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Human Augmentation: From Human to Super Human

Humans are arguably some of the intelligent beings on the planet. One of the vital aspects of the race’s evolution has always been the quest to reach the pinnacle of human excellence.

While we’ve boasted about greats like Albert Einstein and Stephen Hawking, among others, the question remains: Is there a way that human intelligence can be further enhanced? The answer is yes.

Augmentation essentially is the process of making or becoming better or bigger. So literally talking, Human Augmentation’s meaning would be making humans bigger and better, which doesn’t make too much sense; so what’s the tech all about?

Also read: Humanoid AI: More artificial, less humanoid than you might think


What is Human Augmentation?

Human Augmentation aims to boost human productivity and enhances or restore the capabilities of our body and mind. A typical example of an improvement in humans due to human augmentation is limb prosthetics to replace a missing arm or leg. Gartner mentioned the tech in their top 10 list for strategic technology trends for 2020.

Human Augmentation is built on multiple technologies like Augmented Reality (AR), Virtual Reality (VR), ubiquitous computing and others. In AR and VR, the machine or the environment is the main element of the system. While in Human Augmentation, human action is the main functioning element around which the model is designed. Human activities are supported by different augmentation techniques, including sight, touch, smell and other sensory processing of the world around them. Human Augmentation is primarily achieved through sensory and actuation technologies and an infusion of information and Artificial Intelligence (AI) methods.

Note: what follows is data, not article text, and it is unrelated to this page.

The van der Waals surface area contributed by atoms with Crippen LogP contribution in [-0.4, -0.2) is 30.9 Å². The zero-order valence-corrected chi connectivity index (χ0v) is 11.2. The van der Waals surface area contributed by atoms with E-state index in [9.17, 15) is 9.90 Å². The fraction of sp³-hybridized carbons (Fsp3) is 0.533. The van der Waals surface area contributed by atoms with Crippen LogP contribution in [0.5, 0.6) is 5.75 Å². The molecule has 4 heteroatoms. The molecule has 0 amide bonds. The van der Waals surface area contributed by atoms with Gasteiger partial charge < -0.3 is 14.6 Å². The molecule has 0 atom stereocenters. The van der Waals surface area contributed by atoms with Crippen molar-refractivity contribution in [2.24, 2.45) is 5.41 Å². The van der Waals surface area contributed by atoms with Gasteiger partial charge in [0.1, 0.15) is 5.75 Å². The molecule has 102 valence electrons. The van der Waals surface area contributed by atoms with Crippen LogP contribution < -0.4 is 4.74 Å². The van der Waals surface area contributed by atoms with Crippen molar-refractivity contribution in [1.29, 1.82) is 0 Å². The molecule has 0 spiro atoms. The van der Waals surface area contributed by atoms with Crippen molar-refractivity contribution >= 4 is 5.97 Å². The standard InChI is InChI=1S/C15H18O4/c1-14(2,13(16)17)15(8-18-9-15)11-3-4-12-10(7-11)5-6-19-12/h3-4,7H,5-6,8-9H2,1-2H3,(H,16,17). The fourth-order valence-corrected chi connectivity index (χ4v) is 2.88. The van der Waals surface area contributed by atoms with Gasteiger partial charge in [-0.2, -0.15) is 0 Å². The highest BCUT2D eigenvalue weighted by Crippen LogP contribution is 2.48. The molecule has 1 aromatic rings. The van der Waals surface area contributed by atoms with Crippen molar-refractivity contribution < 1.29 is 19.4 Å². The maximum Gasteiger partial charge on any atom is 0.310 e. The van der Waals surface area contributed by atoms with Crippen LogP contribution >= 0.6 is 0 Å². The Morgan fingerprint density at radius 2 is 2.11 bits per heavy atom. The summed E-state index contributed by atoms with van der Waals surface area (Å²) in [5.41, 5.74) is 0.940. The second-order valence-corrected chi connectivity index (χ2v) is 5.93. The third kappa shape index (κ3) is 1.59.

Difference between Human Enhancement, Human Augmentation and Humanoids

While Human Enhancement, Human Augmentation and Humanoids might seem the same, they are not interchangeable terms and have very different meanings altogether.

Human Enhancement is defined as an attempt to temporarily or permanently overcome the current limitations of the human body by natural or artificial methods. It covers solutions that generally require surgical operations or chemical stimulants. But these do not have human-technology interaction, unlike in Human Augmentation, where there is direct interaction.

Could an artificial intelligence be considered a person under the law?
Example of a Humanoid – Photo by Wikimedia Commons

Humanoid, on the other hand, is a non-human being, but with human form and characteristics. It is a type of robot that looks like a human and can perform specific tasks like humans but is not human.

Also read: Virtual Reality (VR) vs Augmented Reality (AR).


Categories of Human Augmentation

Human Augmentation is divided into three major categories.

  • Augmented senses
  • Augmented actions
  • Augmented cognition

Augmented Senses

Augmented senses are defined as improved or extended senses achieved by portraying the already available information of the world around them. This includes augmented taste, hearing, vision, sensation, and smell. They aim to use different methods to reinstate sensory disabilities, primarily visual and auditory, or expand the capabilities of existing senses.